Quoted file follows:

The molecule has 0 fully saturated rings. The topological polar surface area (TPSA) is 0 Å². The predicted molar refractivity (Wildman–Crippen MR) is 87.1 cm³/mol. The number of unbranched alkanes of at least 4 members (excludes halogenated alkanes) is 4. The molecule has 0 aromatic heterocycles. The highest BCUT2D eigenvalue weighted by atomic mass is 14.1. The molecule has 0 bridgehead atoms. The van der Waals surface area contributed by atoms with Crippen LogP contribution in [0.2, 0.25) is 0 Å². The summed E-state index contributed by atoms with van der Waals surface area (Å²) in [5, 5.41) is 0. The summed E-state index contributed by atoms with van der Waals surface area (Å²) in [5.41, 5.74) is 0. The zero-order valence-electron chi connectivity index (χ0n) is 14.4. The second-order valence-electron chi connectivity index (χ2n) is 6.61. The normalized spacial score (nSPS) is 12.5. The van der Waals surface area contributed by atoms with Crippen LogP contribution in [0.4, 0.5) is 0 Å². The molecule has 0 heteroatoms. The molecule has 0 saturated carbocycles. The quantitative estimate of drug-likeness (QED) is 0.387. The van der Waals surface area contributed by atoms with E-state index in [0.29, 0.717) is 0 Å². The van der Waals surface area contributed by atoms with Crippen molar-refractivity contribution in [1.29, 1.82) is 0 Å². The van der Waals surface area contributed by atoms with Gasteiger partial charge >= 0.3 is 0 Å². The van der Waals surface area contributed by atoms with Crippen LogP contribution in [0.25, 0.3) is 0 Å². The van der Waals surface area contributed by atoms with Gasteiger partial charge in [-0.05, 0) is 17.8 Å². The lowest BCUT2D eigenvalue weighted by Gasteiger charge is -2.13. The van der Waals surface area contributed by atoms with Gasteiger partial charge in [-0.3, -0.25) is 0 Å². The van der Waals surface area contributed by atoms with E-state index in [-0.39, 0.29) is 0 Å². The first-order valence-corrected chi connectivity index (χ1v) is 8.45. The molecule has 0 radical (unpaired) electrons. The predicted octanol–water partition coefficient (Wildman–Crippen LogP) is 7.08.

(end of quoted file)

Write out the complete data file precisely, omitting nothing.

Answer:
The molecule has 0 fully saturated rings. The topological polar surface area (TPSA) is 0 Å². The predicted molar refractivity (Wildman–Crippen MR) is 87.1 cm³/mol. The number of unbranched alkanes of at least 4 members (excludes halogenated alkanes) is 4. The molecule has 0 aromatic heterocycles. The highest BCUT2D eigenvalue weighted by atomic mass is 14.1. The molecule has 0 bridgehead atoms. The van der Waals surface area contributed by atoms with Crippen LogP contribution in [0.2, 0.25) is 0 Å². The summed E-state index contributed by atoms with van der Waals surface area (Å²) in [5, 5.41) is 0. The summed E-state index contributed by atoms with van der Waals surface area (Å²) in [5.41, 5.74) is 0. The zero-order valence-electron chi connectivity index (χ0n) is 14.4. The second-order valence-electron chi connectivity index (χ2n) is 6.61. The normalized spacial score (nSPS) is 12.5. The van der Waals surface area contributed by atoms with Crippen LogP contribution in [0.4, 0.5) is 0 Å². The molecule has 0 heteroatoms. The molecule has 0 saturated carbocycles. The quantitative estimate of drug-likeness (QED) is 0.387. The van der Waals surface area contributed by atoms with E-state index in [0.29, 0.717) is 0 Å². The van der Waals surface area contributed by atoms with Crippen molar-refractivity contribution in [1.29, 1.82) is 0 Å². The van der Waals surface area contributed by atoms with Gasteiger partial charge >= 0.3 is 0 Å². The van der Waals surface area contributed by atoms with Crippen LogP contribution in [0.25, 0.3) is 0 Å². The van der Waals surface area contributed by atoms with Gasteiger partial charge in [-0.05, 0) is 17.8 Å². The lowest BCUT2D eigenvalue weighted by Gasteiger charge is -2.13. The van der Waals surface area contributed by atoms with Gasteiger partial charge in [-0.3, -0.25) is 0 Å². The van der Waals surface area contributed by atoms with E-state index in [-0.39, 0.29) is 0 Å². The first-order valence-corrected chi connectivity index (χ1v) is 8.45. The molecule has 0 radical (unpaired) electrons. The predicted octanol–water partition coefficient (Wildman–Crippen LogP) is 7.08.